Attacked in apartment
Huseynli is also being intimidated in Ukraine. The CPJ writes on its site that on March 5 he was attacked by strangers in the apartment he is renting in Kiev. According to the Dutchman, his assailants spoke Ukrainian and Azeri. He was beaten up and worked against the ground. The CPJ calls on Ukraine to investigate the incident and give Huseynli his passport back so that he can leave the country.
The international journalist organization Reporters sans Frontières (RSF, Reporters without Borders) has also called for the release of Huseynli. The organization also speaks of a political matter and emphasizes that Azerbaijan in terms of freedom of press 162 is on a list of 180 countries. The country violates press freedom in a crude way, according to RSF.
The Trump administration’s Department of Homeland Security (DHS) is establishing a database of the public activities, “sentiments” and personal information of hundreds of thousands of news publications, journalists, bloggers and “media influencers” around the world. The project was revealed in an April 3 notice on the governmental Federal Business Opportunities website requesting proposals from private contractors to administer the project: here.
Update: Huseynli has been freed.
South Asia the most dangerous part of the world for journalists, press freedom campaigners warn: here.
Nazi Salutes and Fascist Chic Put Ukraine’s Jews on Edge: here.
The New York Times and the [Babchenko] murder [in Ukraine] that wasn’t: here.
This video from Germany says about itself:
20 January 2017
22 January is National Day against homophobia, biphobia, and transphobia in Azerbaijan. After the suicide of LGBT activist Isa Shahmarli on the 22nd of January in 2014, the LGBT community commemorates this day to remember all LGBT people who became victims of homophobia, biphobiaa, and transphobia.
President of Nefes LGBT Azerbaijan Alliance Javid Nabiyev organized a demo in front of the Azerbaijani embassy in Berlin and presented to both the Azerbaijan president and parliament our demands regarding adoption of hate crime, hate speech, and anti-discrimination laws in the Azerbaijan parliament.
Feel free to share in your network.
Translated from Dutch NOS TV today:
The authorities in Azerbaijan have raids against homosexual and transgender people in the capital Baku. That say arrested persons from the LGBTQ community, their lawyer and activists to newspaper The Guardian. Dozens of members of the LGBTQ community are said to have been arrested in what their lawyer calls “systematic and widespread raids.”
Homosexuality is not illegal in Azerbaijan, but it is not accepted at all. In no other country in Europe, things are worse for gay rights, according to research by the international LGBTQ organization ILGA.
This 21 February 2017 video is called ‘Turkey is the biggest jail for journalists in the world’.
Another video which used to be on YouTube used to say about itself:
Turkey is sending its journalists to prison
29 July 2016
Erdogan orders to seize properties of 131 media outlets, including 45 newspapers and 16 TV channels, and transfer them to the Treasury.
From daily The Morning Star in Britain:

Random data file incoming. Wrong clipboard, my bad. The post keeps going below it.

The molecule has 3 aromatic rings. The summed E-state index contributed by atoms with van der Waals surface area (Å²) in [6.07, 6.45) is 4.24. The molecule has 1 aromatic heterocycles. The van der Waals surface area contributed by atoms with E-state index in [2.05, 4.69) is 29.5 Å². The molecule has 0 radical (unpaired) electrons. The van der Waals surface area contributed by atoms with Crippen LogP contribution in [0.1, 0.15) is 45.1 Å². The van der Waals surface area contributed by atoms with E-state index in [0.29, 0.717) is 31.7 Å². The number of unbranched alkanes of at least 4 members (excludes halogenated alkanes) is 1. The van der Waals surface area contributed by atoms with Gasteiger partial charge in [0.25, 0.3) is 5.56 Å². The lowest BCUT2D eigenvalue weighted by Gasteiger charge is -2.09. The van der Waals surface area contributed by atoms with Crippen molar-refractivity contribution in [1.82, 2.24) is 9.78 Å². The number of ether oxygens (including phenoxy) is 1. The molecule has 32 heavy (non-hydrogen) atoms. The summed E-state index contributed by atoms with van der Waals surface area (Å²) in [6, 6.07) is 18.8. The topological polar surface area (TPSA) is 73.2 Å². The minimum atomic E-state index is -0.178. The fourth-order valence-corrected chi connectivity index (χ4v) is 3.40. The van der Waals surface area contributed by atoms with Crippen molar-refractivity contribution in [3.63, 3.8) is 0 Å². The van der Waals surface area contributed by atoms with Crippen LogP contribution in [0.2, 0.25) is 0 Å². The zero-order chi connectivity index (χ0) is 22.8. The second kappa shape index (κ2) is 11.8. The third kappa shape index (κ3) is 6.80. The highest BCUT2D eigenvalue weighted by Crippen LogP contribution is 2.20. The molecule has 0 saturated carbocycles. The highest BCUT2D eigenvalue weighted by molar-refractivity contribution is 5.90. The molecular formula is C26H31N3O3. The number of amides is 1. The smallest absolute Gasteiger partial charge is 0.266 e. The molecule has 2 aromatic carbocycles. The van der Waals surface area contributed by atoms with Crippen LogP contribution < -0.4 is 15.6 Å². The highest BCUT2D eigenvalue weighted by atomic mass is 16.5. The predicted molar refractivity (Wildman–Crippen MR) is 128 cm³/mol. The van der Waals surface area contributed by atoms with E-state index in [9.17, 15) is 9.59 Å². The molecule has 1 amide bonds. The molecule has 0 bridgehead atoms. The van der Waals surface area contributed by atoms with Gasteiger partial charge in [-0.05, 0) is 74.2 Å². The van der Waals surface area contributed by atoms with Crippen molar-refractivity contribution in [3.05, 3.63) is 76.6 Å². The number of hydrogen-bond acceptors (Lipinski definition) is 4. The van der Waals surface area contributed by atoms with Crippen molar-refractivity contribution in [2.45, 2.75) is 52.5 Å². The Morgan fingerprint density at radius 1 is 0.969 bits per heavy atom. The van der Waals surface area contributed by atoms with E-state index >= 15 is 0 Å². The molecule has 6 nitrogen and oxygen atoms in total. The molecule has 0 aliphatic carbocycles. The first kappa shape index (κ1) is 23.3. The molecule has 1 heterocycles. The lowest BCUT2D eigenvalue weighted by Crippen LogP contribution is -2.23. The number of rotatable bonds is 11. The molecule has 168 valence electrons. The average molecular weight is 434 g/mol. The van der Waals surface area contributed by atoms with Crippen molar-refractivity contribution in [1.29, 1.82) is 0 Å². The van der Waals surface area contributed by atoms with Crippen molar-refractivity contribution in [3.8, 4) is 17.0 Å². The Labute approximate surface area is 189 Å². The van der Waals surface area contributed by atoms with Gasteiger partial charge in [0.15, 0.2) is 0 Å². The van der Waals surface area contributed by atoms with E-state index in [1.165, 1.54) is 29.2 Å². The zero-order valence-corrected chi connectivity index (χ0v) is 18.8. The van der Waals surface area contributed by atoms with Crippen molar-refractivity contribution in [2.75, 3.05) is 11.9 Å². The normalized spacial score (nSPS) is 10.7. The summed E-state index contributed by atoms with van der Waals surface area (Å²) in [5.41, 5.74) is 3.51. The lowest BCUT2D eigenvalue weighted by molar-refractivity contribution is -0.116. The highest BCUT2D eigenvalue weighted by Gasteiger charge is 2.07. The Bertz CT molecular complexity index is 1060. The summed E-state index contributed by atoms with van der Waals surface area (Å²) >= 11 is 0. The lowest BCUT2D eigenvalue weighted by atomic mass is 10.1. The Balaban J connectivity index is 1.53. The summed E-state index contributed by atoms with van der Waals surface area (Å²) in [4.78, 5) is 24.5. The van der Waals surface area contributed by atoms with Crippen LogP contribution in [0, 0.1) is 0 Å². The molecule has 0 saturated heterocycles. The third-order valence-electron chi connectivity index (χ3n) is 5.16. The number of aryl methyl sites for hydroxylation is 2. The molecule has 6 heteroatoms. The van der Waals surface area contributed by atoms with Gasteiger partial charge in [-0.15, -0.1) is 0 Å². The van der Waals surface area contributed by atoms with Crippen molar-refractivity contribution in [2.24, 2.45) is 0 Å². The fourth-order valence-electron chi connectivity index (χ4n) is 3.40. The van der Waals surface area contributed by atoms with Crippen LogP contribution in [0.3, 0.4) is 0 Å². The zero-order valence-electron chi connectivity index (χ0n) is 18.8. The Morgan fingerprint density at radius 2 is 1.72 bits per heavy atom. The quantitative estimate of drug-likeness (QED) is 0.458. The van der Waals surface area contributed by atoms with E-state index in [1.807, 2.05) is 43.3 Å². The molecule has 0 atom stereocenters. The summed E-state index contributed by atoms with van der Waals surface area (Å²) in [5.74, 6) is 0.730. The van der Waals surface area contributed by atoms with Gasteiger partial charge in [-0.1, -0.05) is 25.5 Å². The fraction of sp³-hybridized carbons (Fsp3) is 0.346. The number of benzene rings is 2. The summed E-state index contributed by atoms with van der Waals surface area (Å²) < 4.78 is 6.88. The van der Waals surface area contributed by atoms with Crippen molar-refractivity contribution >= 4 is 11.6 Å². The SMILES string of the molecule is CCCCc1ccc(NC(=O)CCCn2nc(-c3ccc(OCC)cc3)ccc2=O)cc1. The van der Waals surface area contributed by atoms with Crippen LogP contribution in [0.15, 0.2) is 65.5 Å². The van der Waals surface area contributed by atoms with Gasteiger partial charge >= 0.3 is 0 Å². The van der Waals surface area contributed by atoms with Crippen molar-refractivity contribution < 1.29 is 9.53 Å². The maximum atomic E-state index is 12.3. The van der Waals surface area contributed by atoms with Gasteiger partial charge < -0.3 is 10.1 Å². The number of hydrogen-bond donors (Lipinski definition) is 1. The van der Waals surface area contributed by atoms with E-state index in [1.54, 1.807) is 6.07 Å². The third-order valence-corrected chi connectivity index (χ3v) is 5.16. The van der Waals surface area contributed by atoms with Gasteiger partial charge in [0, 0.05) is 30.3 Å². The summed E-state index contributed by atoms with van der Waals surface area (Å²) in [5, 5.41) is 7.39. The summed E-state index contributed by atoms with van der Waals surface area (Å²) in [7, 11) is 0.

Journalists hauled before court as crackdown goes on
Saturday 30th July 2016
TWENTY-ONE journalists were hauled before an Istanbul court yesterday to answer vague accusations of “involvement” in the attempted coup against President Recep Tayyip Erdogan.
Detention orders for 42 journalists were issued on Monday and police are still searching for half of them.
Press freedom in Turkey has long been under threat — Can Dundar, the editor of the Cumhuriyet newspaper, was jailed for five years in May after his paper published evidence that Turkey was smuggling weaponry to Islamist terror groups in Syria.
But the failed July 15 coup has prompted a massive clampdown. A three-month state of emergency has been declared and media victims include 131 newspapers that have been ordered to close.
TV channels and radio stations have also been shut down. Yesterday the censorship blanket was extended to Turkey’s ally Azerbaijan as the Court of Appeals upheld the decision of the National Council on Television and Radio to strip TV station ANS of its broadcasting licence since its reporting of the coup “ran counter to a strategic partnership between Azerbaijan and Turkey.”
Around 1,700 Turkish soldiers have been dishonourably discharged since the coup, while 40 per cent of generals and admirals have been dismissed. On Thursday night, 99 colonels were promoted to general as part of a mammoth reorganisation to ensure the army’s loyalty to Mr Erdogan.
Reality is stranger than fiction: It’s full-on “House of Cards” in Azerbaijan as President Ilham Aliyev has appointed his wife, Mehriban, to become the country’s first ever vice president.
Azeri elite money laundering, bribery: here.
This video says about itself:
Amal Clooney: ‘Why I’m defending Azerbaijani journalist (Khadija Ismayilova)’ – BBC News
26 April 2016
Human rights lawyer Amal Clooney is representing award-winning Azerbaijan reporter Khadija Ismayilova at the European Court of Human Rights. Ms Ismayilova, an outspoken critic of the government, was jailed 18 months ago. Ms Clooney has been speaking to the BBC about the journalist’s case, and also gave her views on Republican presidential nomination front runner Donald Trump.